With a population of around 4 000 individuals, the Kalash people have been living in the Hindu-Kush mountain valleys of present-day northern Pakistan for centuries. Due to their mysterious origin and fairer European complexion, the genetic history of this ethnic group has been investigated previously using different markers. To date, however, the maternal genetic architecture has not been systematically dissected based on high-resolution complete mitochondrial genomes (mitogenomes), making their maternal genetic history, especially their genetic connection with Europeans from a matrilineal perspective, unclear. To unravel this issue, we analyzed mitogenome data of 34 Kalash samples together with 6 075 individuals from across Eurasia. Our results indicated exclusive western Eurasian origin of the Kalash people, represented by eight haplogroups. Among these haplogroups, J2b1a7a and R0a5a (accounting for ~50% of the Kalash gene pool) displayed in situ differentiations in the Kalash and could be traced to the Mediterranean region. Age estimations suggested these haplogroups arose in the Kalash population ~2.26 and 3.01 thousand years ago (kya), a time frame consistent with the invasion of Alexander III of Macedon to the region. One possible explanation for the maternal genetic contribution from Europeans to the Kalash people would be the involvement of women in foreign campaigns of ancient Greek warfare, followed by a founder effect. Our study thus sheds important light on the genetic origin of the Kalash community of Pakistan.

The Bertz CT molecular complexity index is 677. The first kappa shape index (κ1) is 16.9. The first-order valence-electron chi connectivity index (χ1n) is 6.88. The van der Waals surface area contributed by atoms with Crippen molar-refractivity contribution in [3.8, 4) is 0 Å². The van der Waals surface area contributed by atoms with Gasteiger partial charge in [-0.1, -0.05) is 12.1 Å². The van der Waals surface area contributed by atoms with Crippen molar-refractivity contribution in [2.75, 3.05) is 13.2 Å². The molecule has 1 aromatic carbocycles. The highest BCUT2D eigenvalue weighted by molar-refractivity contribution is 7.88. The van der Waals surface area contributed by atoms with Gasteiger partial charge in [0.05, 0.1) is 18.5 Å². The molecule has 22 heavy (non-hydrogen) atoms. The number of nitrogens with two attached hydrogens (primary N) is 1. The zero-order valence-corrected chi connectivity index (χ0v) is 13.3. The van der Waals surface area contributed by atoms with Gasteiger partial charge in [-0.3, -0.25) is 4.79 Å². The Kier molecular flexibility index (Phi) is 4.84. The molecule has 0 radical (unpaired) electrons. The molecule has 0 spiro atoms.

The Kalash or Kalasha people are an ancient Indo-European speaking indigenous group with unique culture and traditions, living restrictively in the Hindu-Kush mountain range of present-day northern Pakistan. The enigmatic origin of the Kalash and interestingly their distinct European complexion, e.g., lighter skin tone and blue eyes, in addition to certain customs and beliefs have so far reinforced their claim to be Greek descents following the invasion of Alexander III of Macedon to the region (Cacopardo, 2011). In the past several decades, various genetic studies have been carried out to investigate the genetic structure and history of the Kalash people, in particular their genetic connection with western Eurasians. For example, several studies have indicated that this ethnic group originated from either the Middle East or Europe, followed by a population bottleneck (Qamar et al., 2002; Rosenberg et al., 2002). It is also widely concerned whether the Kalash were genetically isolated for more than 10 kya (Ayub et al., 2015) or received genetic admixture from western Eurasia during 990 and 210 BCE (Hellenthal et al., 2014). Moreover, the possible genetic connection between Greeks and the Kalash remains controversial (Cacopardo, 2011; Firasat et al., 2007; Mansoor et al., 2004; Qamar et al., 2002).